Often considered to be the outcast of Terry Gilliam’s filmography, Jabberwocky occupies a unique place in Terry Gilliam’s career. It is his first solo movie (he co-directed Monty Python and the Holy Grail with fellow Python Terry Jones), and as such it seems as though Gilliam is trying to replicate the success he had with Python. He enlists fellow Python alum Michael Palin as the lead, and tries to replicate some aspects of Python humor, which sometimes fall short. This and the medieval theme of Jabberwocky makes it natural to compare the film to Holy Grail, and in this regard, the film does fall short. Even though this comparison is apt, this does not distract from the fact that Jabberwocky does contain its own merits and is an entertaining film to watch.
Based upon the poem by Lewis Carroll, Jabberwocky follows the tale of Dennis (Palin) a young man who goes to the big city in search of his fortune. While Dennis wants to live a normal life working as a barrel-maker and marrying his grotesque love Griselda, he is often metaphorically (and physically) pissed on by the world around him. Only through a series of misadventures does he end up becoming a hero and defeating the Jabberwocky monster that has terrorized the countryside. While this would be great for any movie hero, Dennis just wants to live a normal life as an anonymous worker, and not as some great hero who is forced to ride into the sunset.
This idea of the normal-mediocre man who just wants to be normal is replicated in later Gilliam films such as Brazil and it is interesting to see this idea first displayed in the film. Palin is absolutely suited to this role: he is naive, simple, and just wants to live a normal life but is always thrust into heroic situations through no fault of his own. His natural charm makes it easy for the audience to root for him and laugh at his “misfortune”. A notable example of Palin just wanting to live the simple life but failing miserably is the final scene where Palin, through slaying the Jabberwocky, is allowed to become the Prince and marry the Princess, even though all he wants to do is marry his ugly girlfriend and become a cooper.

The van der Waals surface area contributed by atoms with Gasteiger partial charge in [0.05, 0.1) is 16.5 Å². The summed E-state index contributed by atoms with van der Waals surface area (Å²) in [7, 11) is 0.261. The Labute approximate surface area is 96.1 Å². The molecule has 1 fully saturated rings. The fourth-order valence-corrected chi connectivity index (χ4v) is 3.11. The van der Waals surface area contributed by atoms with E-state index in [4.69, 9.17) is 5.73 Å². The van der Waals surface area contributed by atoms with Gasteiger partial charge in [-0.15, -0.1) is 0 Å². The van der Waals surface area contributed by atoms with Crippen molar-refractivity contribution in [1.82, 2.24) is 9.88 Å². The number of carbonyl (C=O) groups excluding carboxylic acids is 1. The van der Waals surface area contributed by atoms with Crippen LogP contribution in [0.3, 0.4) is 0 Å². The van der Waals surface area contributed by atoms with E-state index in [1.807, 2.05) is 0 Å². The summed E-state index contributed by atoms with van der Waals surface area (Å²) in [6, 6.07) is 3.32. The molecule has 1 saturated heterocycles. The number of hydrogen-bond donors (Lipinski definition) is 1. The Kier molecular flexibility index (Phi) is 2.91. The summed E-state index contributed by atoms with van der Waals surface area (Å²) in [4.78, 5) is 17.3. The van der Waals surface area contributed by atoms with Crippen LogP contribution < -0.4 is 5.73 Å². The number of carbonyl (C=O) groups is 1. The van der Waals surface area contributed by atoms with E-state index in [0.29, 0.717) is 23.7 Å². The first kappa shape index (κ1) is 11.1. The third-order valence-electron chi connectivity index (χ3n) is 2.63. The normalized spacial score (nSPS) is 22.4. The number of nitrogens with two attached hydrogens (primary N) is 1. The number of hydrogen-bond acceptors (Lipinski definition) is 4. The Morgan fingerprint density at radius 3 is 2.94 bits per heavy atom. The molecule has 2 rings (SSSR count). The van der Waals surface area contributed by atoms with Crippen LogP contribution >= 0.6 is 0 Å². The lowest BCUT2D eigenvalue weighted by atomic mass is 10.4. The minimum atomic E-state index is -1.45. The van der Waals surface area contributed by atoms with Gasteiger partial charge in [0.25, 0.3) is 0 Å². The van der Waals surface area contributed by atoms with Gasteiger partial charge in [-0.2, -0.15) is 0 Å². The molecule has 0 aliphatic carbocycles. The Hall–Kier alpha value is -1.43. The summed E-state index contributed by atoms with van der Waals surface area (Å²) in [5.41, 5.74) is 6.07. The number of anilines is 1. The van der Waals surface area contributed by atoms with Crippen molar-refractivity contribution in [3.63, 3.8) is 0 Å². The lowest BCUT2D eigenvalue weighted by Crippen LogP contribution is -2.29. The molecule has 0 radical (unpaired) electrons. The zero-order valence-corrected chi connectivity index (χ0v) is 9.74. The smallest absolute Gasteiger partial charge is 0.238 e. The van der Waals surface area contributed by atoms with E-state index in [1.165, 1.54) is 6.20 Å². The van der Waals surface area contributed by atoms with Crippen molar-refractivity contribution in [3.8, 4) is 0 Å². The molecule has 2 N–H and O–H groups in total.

As with his other films, Gilliam knows his visuals and knows how to get the most out of his camera. While the cinematography and set design is similar to Holy Grail, Gilliam is able to create unique shots and framing to create a whole other world. Take this picture below where Palin is fighting the monster; this shot is incredible and Gilliam knows how to shoot this scene with the right scale and light: it is clear that Palin is over matched by the monster and how he is struggling to lift his sword. It is also clear through the setting that the monster has ravaged the land and that light has left the land, physically and metaphorically. This is a stroke of genius on Gilliam’s to show the audience an epic battle scene in a light paced comedy.
While it is true that Jabberwocky could be faster-paced and contain more original ideas, it definitely is a film worth watching if not for Terry Gilliam’s great direction, good laughs, and Michael Palin’s amazing performance.